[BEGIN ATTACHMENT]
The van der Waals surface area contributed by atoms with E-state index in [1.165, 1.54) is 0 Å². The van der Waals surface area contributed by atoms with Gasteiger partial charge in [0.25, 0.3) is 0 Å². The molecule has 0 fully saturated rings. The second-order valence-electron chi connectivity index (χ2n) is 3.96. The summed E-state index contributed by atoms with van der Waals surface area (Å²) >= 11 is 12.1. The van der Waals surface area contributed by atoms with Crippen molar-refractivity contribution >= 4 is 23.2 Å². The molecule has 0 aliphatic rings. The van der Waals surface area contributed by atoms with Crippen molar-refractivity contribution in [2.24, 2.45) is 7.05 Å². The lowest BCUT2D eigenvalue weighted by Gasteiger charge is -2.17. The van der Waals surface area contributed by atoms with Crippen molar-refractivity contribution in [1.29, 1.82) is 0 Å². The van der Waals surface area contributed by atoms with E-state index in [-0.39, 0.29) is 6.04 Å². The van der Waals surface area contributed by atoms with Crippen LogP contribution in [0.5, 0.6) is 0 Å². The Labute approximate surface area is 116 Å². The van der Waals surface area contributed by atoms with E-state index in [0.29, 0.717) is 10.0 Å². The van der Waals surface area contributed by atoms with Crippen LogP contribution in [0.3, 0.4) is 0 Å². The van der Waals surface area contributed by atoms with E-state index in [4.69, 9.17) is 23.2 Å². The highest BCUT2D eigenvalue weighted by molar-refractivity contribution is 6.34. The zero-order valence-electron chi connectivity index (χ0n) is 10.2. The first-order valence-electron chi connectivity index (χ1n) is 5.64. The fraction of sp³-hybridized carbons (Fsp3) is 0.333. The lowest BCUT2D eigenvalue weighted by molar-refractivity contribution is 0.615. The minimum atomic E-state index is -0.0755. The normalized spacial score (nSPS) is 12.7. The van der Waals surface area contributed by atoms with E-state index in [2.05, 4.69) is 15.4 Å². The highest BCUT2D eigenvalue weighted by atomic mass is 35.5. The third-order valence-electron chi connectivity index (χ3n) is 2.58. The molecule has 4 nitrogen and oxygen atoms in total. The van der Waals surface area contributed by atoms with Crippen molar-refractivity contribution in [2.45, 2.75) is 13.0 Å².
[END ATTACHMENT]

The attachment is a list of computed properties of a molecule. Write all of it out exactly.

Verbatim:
The van der Waals surface area contributed by atoms with E-state index in [1.165, 1.54) is 0 Å². The van der Waals surface area contributed by atoms with Gasteiger partial charge in [0.25, 0.3) is 0 Å². The molecule has 0 fully saturated rings. The second-order valence-electron chi connectivity index (χ2n) is 3.96. The summed E-state index contributed by atoms with van der Waals surface area (Å²) >= 11 is 12.1. The van der Waals surface area contributed by atoms with Crippen molar-refractivity contribution >= 4 is 23.2 Å². The molecule has 0 aliphatic rings. The van der Waals surface area contributed by atoms with Crippen molar-refractivity contribution in [2.24, 2.45) is 7.05 Å². The lowest BCUT2D eigenvalue weighted by Gasteiger charge is -2.17. The van der Waals surface area contributed by atoms with Crippen molar-refractivity contribution in [1.29, 1.82) is 0 Å². The van der Waals surface area contributed by atoms with E-state index in [-0.39, 0.29) is 6.04 Å². The van der Waals surface area contributed by atoms with Crippen LogP contribution in [0.5, 0.6) is 0 Å². The Labute approximate surface area is 116 Å². The van der Waals surface area contributed by atoms with E-state index in [0.29, 0.717) is 10.0 Å². The van der Waals surface area contributed by atoms with Crippen LogP contribution in [0.3, 0.4) is 0 Å². The van der Waals surface area contributed by atoms with E-state index in [4.69, 9.17) is 23.2 Å². The highest BCUT2D eigenvalue weighted by molar-refractivity contribution is 6.34. The zero-order valence-electron chi connectivity index (χ0n) is 10.2. The first-order valence-electron chi connectivity index (χ1n) is 5.64. The fraction of sp³-hybridized carbons (Fsp3) is 0.333. The lowest BCUT2D eigenvalue weighted by molar-refractivity contribution is 0.615. The minimum atomic E-state index is -0.0755. The normalized spacial score (nSPS) is 12.7. The van der Waals surface area contributed by atoms with E-state index in [2.05, 4.69) is 15.4 Å². The highest BCUT2D eigenvalue weighted by atomic mass is 35.5. The third-order valence-electron chi connectivity index (χ3n) is 2.58. The molecule has 4 nitrogen and oxygen atoms in total. The van der Waals surface area contributed by atoms with Crippen molar-refractivity contribution in [2.45, 2.75) is 13.0 Å².